excluded expenditure on peace-keeping.

14.   Although articles 17  and 20 of  the statute of  the Joint  Inspection
Unit are  clear  in defining  the procedure  for  the  consideration of  the
budget  of the  Unit  and  although the  Unit  was willing  to  provide  any
clarification, those proposals were not included in the  Secretary-General's
proposed programme  budget for  the 1996-1997  biennium, and  no reason  was
given to  the  Unit  for  the  omission.   The  United  Nations  Secretariat
proposals for the JIU budget show a real negative growth of 0.27 per cent.

15.   In  complying with article 20,  paragraph 1, of its  statute, the Unit
was invited to  present its budget  estimates to  the ACABQ.  All  the facts

included  in the  present  report  were explained  in detail  to  the ACABQ,
which,  in turn,  expressed  its  position  in  its  report to  the  General
Assembly on the proposed programme budget for the biennium 1996-1997. 3/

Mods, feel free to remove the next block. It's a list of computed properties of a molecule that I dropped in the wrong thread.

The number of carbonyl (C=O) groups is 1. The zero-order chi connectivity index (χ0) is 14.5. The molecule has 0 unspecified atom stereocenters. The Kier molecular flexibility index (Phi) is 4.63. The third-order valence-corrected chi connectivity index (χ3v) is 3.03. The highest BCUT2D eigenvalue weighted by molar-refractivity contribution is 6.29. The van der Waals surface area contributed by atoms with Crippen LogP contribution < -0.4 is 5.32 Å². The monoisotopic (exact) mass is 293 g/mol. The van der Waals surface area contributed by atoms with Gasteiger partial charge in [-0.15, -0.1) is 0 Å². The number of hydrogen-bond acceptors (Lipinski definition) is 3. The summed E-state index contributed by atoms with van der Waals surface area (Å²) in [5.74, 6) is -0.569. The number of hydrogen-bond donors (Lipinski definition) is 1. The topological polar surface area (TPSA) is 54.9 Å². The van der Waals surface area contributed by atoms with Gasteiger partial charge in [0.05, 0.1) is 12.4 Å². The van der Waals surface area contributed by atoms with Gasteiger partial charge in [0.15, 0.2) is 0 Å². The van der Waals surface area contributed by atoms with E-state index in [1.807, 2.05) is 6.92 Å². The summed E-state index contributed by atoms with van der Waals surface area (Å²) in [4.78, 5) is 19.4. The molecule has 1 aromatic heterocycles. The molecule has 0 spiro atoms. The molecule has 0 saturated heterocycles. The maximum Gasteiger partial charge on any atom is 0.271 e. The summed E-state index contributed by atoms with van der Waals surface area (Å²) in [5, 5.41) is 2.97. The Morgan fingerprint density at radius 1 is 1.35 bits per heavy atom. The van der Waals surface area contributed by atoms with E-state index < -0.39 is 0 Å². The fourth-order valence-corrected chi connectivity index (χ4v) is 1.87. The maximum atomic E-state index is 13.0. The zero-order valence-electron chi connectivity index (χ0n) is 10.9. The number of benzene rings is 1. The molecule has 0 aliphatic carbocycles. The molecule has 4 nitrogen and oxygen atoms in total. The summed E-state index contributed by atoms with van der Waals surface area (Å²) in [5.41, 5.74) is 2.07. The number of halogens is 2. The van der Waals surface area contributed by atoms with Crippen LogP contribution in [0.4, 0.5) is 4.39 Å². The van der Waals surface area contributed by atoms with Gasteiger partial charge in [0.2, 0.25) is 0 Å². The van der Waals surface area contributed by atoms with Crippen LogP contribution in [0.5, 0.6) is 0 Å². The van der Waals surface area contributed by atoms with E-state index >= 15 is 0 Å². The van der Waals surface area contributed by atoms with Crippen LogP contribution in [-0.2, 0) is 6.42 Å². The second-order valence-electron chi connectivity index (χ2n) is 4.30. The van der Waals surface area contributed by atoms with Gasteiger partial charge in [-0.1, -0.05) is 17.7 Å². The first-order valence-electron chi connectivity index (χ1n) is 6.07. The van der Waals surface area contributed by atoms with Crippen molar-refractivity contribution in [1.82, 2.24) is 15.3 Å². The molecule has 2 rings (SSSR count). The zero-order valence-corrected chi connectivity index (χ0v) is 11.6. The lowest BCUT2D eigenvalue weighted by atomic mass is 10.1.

16.  In  that report, the ACABQ, inter  alia, expressed its belief that  the
Secretary-General's  budget  proposal  for  JIU  for  1996-1997  should   be
considered in the light of the  requirements of General Assembly  resolution
48/221, with regard to the Unit's programme of work, as  well as the need to
strengthen the external  oversight control mechanisms, as emphasized by  the
Assembly in  its resolution 48/218  B of 29  July 1994.   The ACABQ  further
recalled, in particular,  paragraph 12 of  resolution 48/221 and recommended
that the Secretary General  report on the steps  taken and arrangements made
for  providing the Unit with extrabudgetary resources  and programme support